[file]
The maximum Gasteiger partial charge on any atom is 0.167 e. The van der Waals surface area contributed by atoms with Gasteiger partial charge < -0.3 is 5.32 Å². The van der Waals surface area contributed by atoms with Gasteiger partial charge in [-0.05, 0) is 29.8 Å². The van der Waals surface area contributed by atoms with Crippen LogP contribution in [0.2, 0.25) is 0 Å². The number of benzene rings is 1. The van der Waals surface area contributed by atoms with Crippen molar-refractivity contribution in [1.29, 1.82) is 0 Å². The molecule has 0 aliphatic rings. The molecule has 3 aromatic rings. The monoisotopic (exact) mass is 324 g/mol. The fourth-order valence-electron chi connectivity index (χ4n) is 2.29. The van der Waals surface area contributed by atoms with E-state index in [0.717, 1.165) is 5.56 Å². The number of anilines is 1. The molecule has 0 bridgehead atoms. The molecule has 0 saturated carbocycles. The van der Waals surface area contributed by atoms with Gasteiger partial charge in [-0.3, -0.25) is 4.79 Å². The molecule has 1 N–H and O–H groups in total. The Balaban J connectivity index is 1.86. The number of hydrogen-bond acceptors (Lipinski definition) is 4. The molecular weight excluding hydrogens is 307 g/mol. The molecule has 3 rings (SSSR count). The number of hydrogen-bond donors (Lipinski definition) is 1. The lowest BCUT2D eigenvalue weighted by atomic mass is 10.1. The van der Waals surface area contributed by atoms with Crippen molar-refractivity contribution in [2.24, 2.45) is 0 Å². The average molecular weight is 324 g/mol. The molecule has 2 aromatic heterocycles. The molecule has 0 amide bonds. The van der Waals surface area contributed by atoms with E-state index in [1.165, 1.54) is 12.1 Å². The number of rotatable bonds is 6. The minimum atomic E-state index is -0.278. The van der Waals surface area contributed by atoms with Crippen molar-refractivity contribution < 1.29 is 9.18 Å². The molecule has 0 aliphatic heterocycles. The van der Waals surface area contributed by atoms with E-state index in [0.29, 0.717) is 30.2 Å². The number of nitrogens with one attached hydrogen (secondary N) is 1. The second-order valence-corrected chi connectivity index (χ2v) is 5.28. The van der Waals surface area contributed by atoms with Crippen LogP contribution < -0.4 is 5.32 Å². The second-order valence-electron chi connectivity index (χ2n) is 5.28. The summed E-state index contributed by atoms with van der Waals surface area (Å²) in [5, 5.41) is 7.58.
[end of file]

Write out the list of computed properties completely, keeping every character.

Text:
The maximum Gasteiger partial charge on any atom is 0.167 e. The van der Waals surface area contributed by atoms with Gasteiger partial charge < -0.3 is 5.32 Å². The van der Waals surface area contributed by atoms with Gasteiger partial charge in [-0.05, 0) is 29.8 Å². The van der Waals surface area contributed by atoms with Crippen LogP contribution in [0.2, 0.25) is 0 Å². The number of benzene rings is 1. The van der Waals surface area contributed by atoms with Crippen molar-refractivity contribution in [1.29, 1.82) is 0 Å². The molecule has 0 aliphatic rings. The molecule has 3 aromatic rings. The monoisotopic (exact) mass is 324 g/mol. The fourth-order valence-electron chi connectivity index (χ4n) is 2.29. The van der Waals surface area contributed by atoms with E-state index in [0.717, 1.165) is 5.56 Å². The number of anilines is 1. The molecule has 0 bridgehead atoms. The molecule has 0 saturated carbocycles. The van der Waals surface area contributed by atoms with Gasteiger partial charge in [-0.3, -0.25) is 4.79 Å². The molecule has 1 N–H and O–H groups in total. The Balaban J connectivity index is 1.86. The number of hydrogen-bond acceptors (Lipinski definition) is 4. The molecular weight excluding hydrogens is 307 g/mol. The molecule has 3 rings (SSSR count). The number of hydrogen-bond donors (Lipinski definition) is 1. The lowest BCUT2D eigenvalue weighted by atomic mass is 10.1. The van der Waals surface area contributed by atoms with Crippen molar-refractivity contribution in [2.24, 2.45) is 0 Å². The average molecular weight is 324 g/mol. The molecule has 2 aromatic heterocycles. The molecule has 0 amide bonds. The van der Waals surface area contributed by atoms with E-state index in [1.165, 1.54) is 12.1 Å². The number of rotatable bonds is 6. The minimum atomic E-state index is -0.278. The van der Waals surface area contributed by atoms with Crippen molar-refractivity contribution < 1.29 is 9.18 Å². The molecule has 0 aliphatic heterocycles. The van der Waals surface area contributed by atoms with E-state index in [0.29, 0.717) is 30.2 Å². The number of nitrogens with one attached hydrogen (secondary N) is 1. The second-order valence-corrected chi connectivity index (χ2v) is 5.28. The van der Waals surface area contributed by atoms with Crippen LogP contribution < -0.4 is 5.32 Å². The second-order valence-electron chi connectivity index (χ2n) is 5.28. The summed E-state index contributed by atoms with van der Waals surface area (Å²) in [5, 5.41) is 7.58.